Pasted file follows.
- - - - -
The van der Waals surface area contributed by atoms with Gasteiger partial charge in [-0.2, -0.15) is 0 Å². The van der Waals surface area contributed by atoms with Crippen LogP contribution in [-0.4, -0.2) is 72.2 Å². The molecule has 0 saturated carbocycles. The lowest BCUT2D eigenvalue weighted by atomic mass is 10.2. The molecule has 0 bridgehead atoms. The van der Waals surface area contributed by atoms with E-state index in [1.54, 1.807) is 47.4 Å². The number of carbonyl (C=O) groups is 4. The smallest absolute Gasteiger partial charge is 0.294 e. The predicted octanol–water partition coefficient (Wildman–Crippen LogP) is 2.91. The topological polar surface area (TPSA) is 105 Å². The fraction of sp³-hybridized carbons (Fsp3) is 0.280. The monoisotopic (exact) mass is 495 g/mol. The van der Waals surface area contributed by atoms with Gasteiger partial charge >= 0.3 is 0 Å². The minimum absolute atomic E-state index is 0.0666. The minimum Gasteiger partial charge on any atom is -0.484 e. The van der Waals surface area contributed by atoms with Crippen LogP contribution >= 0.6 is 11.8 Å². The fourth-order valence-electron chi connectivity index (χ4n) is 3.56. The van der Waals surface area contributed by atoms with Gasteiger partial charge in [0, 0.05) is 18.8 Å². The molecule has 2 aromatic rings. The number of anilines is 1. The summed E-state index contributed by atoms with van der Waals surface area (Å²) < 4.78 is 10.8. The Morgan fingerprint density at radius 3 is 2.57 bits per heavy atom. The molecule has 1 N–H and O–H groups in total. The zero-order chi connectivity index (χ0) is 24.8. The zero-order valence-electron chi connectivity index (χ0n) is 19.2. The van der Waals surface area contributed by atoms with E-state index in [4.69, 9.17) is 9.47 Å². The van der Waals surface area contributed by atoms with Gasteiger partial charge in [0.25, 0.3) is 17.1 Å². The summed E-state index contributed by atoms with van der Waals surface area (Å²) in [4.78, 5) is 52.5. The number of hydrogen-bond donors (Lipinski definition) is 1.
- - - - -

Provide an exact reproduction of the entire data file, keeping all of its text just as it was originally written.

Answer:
The van der Waals surface area contributed by atoms with Gasteiger partial charge in [-0.2, -0.15) is 0 Å². The van der Waals surface area contributed by atoms with Crippen LogP contribution in [-0.4, -0.2) is 72.2 Å². The molecule has 0 saturated carbocycles. The lowest BCUT2D eigenvalue weighted by atomic mass is 10.2. The molecule has 0 bridgehead atoms. The van der Waals surface area contributed by atoms with E-state index in [1.54, 1.807) is 47.4 Å². The number of carbonyl (C=O) groups is 4. The smallest absolute Gasteiger partial charge is 0.294 e. The predicted octanol–water partition coefficient (Wildman–Crippen LogP) is 2.91. The topological polar surface area (TPSA) is 105 Å². The fraction of sp³-hybridized carbons (Fsp3) is 0.280. The monoisotopic (exact) mass is 495 g/mol. The van der Waals surface area contributed by atoms with Gasteiger partial charge >= 0.3 is 0 Å². The minimum absolute atomic E-state index is 0.0666. The minimum Gasteiger partial charge on any atom is -0.484 e. The van der Waals surface area contributed by atoms with Crippen LogP contribution >= 0.6 is 11.8 Å². The fourth-order valence-electron chi connectivity index (χ4n) is 3.56. The van der Waals surface area contributed by atoms with Gasteiger partial charge in [0, 0.05) is 18.8 Å². The molecule has 2 aromatic rings. The number of anilines is 1. The summed E-state index contributed by atoms with van der Waals surface area (Å²) < 4.78 is 10.8. The Morgan fingerprint density at radius 3 is 2.57 bits per heavy atom. The molecule has 1 N–H and O–H groups in total. The zero-order chi connectivity index (χ0) is 24.8. The zero-order valence-electron chi connectivity index (χ0n) is 19.2. The van der Waals surface area contributed by atoms with E-state index in [4.69, 9.17) is 9.47 Å². The van der Waals surface area contributed by atoms with Gasteiger partial charge in [0.25, 0.3) is 17.1 Å². The summed E-state index contributed by atoms with van der Waals surface area (Å²) in [4.78, 5) is 52.5. The number of hydrogen-bond donors (Lipinski definition) is 1.